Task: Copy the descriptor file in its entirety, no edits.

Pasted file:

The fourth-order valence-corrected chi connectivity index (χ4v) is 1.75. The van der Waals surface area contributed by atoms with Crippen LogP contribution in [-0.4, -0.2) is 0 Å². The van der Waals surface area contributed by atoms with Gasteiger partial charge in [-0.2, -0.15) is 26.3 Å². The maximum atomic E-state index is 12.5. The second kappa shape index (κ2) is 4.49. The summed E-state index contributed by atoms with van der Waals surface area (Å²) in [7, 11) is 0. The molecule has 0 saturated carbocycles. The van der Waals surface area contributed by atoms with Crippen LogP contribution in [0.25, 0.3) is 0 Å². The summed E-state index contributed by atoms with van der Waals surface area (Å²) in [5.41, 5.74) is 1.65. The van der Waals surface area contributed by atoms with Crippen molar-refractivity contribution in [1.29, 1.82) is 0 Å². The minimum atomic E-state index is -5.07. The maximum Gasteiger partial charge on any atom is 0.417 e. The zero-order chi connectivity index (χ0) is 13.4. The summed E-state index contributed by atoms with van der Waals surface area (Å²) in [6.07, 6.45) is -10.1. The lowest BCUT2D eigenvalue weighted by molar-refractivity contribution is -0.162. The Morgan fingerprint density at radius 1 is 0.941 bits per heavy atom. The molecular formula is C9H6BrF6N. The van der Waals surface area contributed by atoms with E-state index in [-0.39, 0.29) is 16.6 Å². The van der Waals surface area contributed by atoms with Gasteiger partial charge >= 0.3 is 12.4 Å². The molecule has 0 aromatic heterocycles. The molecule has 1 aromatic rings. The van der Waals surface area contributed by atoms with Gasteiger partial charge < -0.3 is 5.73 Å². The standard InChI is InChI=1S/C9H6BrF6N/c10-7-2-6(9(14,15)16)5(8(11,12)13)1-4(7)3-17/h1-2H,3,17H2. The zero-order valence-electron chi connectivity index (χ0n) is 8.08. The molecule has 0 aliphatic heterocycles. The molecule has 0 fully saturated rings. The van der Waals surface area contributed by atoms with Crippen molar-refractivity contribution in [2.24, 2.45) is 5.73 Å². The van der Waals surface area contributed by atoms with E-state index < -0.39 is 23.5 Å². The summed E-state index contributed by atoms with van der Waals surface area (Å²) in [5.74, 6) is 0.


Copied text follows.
The fourth-order valence-corrected chi connectivity index (χ4v) is 1.75. The van der Waals surface area contributed by atoms with Crippen LogP contribution in [-0.4, -0.2) is 0 Å². The van der Waals surface area contributed by atoms with Gasteiger partial charge in [-0.2, -0.15) is 26.3 Å². The maximum atomic E-state index is 12.5. The second kappa shape index (κ2) is 4.49. The summed E-state index contributed by atoms with van der Waals surface area (Å²) in [7, 11) is 0. The molecule has 0 saturated carbocycles. The van der Waals surface area contributed by atoms with Crippen LogP contribution in [0.25, 0.3) is 0 Å². The summed E-state index contributed by atoms with van der Waals surface area (Å²) in [5.41, 5.74) is 1.65. The van der Waals surface area contributed by atoms with Crippen molar-refractivity contribution in [1.29, 1.82) is 0 Å². The minimum atomic E-state index is -5.07. The maximum Gasteiger partial charge on any atom is 0.417 e. The zero-order chi connectivity index (χ0) is 13.4. The summed E-state index contributed by atoms with van der Waals surface area (Å²) in [6.07, 6.45) is -10.1. The lowest BCUT2D eigenvalue weighted by molar-refractivity contribution is -0.162. The Morgan fingerprint density at radius 1 is 0.941 bits per heavy atom. The molecular formula is C9H6BrF6N. The van der Waals surface area contributed by atoms with E-state index in [-0.39, 0.29) is 16.6 Å². The van der Waals surface area contributed by atoms with Gasteiger partial charge >= 0.3 is 12.4 Å². The molecule has 0 aromatic heterocycles. The molecule has 1 aromatic rings. The van der Waals surface area contributed by atoms with Gasteiger partial charge < -0.3 is 5.73 Å². The standard InChI is InChI=1S/C9H6BrF6N/c10-7-2-6(9(14,15)16)5(8(11,12)13)1-4(7)3-17/h1-2H,3,17H2. The zero-order valence-electron chi connectivity index (χ0n) is 8.08. The molecule has 0 aliphatic heterocycles. The molecule has 0 fully saturated rings. The van der Waals surface area contributed by atoms with Crippen molar-refractivity contribution in [2.24, 2.45) is 5.73 Å². The van der Waals surface area contributed by atoms with E-state index < -0.39 is 23.5 Å². The summed E-state index contributed by atoms with van der Waals surface area (Å²) in [5.74, 6) is 0.